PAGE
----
Lithium projects outside of China have been at the mercy of markets, slowing and expanding as the price of lithium flows up and down. But domestic investment has been almost constant. As a result, China is the only country that can carry lithium from raw material to finished batteries without having to rely on imported chemicals or components. This is mainly due to a political environment that emphasizes reducing the cost of lithium rather than maximizing shareholder value.
But China doesn’t produce enough lithium to satisfy its domestic appetite, and besides, only 10 percent of the material that goes into a battery is actually lithium. The country still depends on imports of cobalt, nickel, copper and graphite, which ensures a certain degree of mutual cooperation at the moment. “It’s really an intertwined system,” says Lukasz Bednarski, a battery materials analyst and author of Lithium: the global race for battery mastery and the new energy revolution. “The Western world and China are a kind of co-dependents.”
Neither side is interested in starting a trade war, which has sparked a slightly awkward confrontation, Barron says. “If China decides not to export any electric vehicle battery, Western countries could decide not to export nickel to China,” he says. “China does not have refineries to produce nickel of the highest purity.”
The balance of power could change as both sides invest in energy independence. As the West rushes to build mines and factories, China begins to exploit unexploded lithium sources in Xinjiang and the salt lakes of the Tibetan plateau. This could have a human cost: a report The New York Times found evidence of forced labor in Xinjiang’s mining operations, which could be a potential flashpoint if sanctions designed to protect the Uyghur minority prevent Western companies from importing extracted chemicals into the region.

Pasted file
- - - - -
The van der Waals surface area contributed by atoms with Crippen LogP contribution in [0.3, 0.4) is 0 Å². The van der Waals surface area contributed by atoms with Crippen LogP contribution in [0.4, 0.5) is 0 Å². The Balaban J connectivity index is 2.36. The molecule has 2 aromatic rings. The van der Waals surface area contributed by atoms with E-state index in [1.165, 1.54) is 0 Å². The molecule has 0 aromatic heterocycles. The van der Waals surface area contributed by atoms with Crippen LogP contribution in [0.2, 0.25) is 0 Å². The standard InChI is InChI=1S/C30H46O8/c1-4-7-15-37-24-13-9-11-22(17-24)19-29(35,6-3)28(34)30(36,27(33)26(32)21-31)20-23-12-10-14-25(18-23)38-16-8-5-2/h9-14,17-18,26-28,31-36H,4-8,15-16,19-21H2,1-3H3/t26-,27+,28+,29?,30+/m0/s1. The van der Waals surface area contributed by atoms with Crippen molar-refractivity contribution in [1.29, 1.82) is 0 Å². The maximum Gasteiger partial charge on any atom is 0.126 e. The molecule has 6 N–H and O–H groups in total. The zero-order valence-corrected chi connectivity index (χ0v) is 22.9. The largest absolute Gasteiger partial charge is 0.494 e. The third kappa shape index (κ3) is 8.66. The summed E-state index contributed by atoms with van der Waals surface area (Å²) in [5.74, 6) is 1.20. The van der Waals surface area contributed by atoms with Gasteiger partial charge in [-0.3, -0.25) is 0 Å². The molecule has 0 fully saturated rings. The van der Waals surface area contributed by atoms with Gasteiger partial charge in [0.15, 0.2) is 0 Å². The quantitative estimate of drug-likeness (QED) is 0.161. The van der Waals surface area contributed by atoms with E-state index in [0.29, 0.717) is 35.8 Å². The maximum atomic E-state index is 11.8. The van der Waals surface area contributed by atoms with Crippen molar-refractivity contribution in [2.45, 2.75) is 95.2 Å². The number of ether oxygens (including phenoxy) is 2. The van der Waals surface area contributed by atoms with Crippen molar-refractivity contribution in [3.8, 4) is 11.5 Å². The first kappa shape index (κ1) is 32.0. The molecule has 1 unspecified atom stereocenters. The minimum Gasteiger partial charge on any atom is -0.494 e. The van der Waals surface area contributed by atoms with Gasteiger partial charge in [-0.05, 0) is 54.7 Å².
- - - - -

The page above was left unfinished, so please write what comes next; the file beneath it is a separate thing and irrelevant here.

In short, lithium is not fundamentally scarce. As prices rise, new technologies could become more economically viable: a way to extract lithium from seawater, for example, or a whole new type of battery chemistry that eliminates the need for lithium altogether. In the short term, however, supply crises could disrupt switching to electric vehicles. “There may be hiccups, years in which the price of raw materials soars and there are temporary shortages in the market,” Bednarski says.
Chinese carmakers will have a big advantage if that happens. Already, Chinese brands like Nio and European Chinese-owned brands like MG are launching electric vehicles in the West that are the cheapest on the market. “Western Chinese-owned companies will have a huge advantage over their European or American competitors,” Barron says.
Once operational, the Kwinana lithium plant will ship 24,000 tonnes of Australian lithium hydroxide a year. But this lithium, mined in Australia for batteries built in South Korea and Sweden and destined for electric vehicles sold in Europe and the US, depends on China at every step of its journey. The shell of the old oil refinery still stands as a monument to the centennial struggle for fossil fuels that reshaped the world, but a new race is underway, and China is in the driving seat.